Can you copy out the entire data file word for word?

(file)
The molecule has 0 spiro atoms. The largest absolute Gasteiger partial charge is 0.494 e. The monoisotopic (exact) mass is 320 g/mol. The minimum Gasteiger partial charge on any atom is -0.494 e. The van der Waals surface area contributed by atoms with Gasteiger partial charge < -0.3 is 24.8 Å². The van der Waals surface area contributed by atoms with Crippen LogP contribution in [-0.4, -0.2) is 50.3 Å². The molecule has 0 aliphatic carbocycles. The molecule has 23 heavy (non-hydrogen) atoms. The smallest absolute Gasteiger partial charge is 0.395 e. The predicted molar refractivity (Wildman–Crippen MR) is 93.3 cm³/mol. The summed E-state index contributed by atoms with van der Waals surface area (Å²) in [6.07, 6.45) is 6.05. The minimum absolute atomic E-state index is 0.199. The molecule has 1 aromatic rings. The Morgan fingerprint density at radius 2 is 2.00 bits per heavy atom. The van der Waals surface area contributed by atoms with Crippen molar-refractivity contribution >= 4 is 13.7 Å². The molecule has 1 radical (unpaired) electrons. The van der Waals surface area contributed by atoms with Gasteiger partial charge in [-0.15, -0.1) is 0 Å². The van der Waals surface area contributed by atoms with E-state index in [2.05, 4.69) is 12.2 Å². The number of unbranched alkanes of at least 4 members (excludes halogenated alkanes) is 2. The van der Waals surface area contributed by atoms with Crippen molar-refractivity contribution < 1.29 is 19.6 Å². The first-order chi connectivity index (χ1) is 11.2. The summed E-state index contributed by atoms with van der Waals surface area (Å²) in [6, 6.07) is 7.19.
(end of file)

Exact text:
The molecule has 0 spiro atoms. The largest absolute Gasteiger partial charge is 0.494 e. The monoisotopic (exact) mass is 320 g/mol. The minimum Gasteiger partial charge on any atom is -0.494 e. The van der Waals surface area contributed by atoms with Gasteiger partial charge < -0.3 is 24.8 Å². The van der Waals surface area contributed by atoms with Crippen LogP contribution in [-0.4, -0.2) is 50.3 Å². The molecule has 0 aliphatic carbocycles. The molecule has 23 heavy (non-hydrogen) atoms. The smallest absolute Gasteiger partial charge is 0.395 e. The predicted molar refractivity (Wildman–Crippen MR) is 93.3 cm³/mol. The summed E-state index contributed by atoms with van der Waals surface area (Å²) in [6.07, 6.45) is 6.05. The minimum absolute atomic E-state index is 0.199. The molecule has 1 aromatic rings. The Morgan fingerprint density at radius 2 is 2.00 bits per heavy atom. The van der Waals surface area contributed by atoms with Crippen molar-refractivity contribution >= 4 is 13.7 Å². The molecule has 1 radical (unpaired) electrons. The van der Waals surface area contributed by atoms with Gasteiger partial charge in [-0.15, -0.1) is 0 Å². The van der Waals surface area contributed by atoms with E-state index in [2.05, 4.69) is 12.2 Å². The number of unbranched alkanes of at least 4 members (excludes halogenated alkanes) is 2. The van der Waals surface area contributed by atoms with Crippen molar-refractivity contribution < 1.29 is 19.6 Å². The first-order chi connectivity index (χ1) is 11.2. The summed E-state index contributed by atoms with van der Waals surface area (Å²) in [6, 6.07) is 7.19.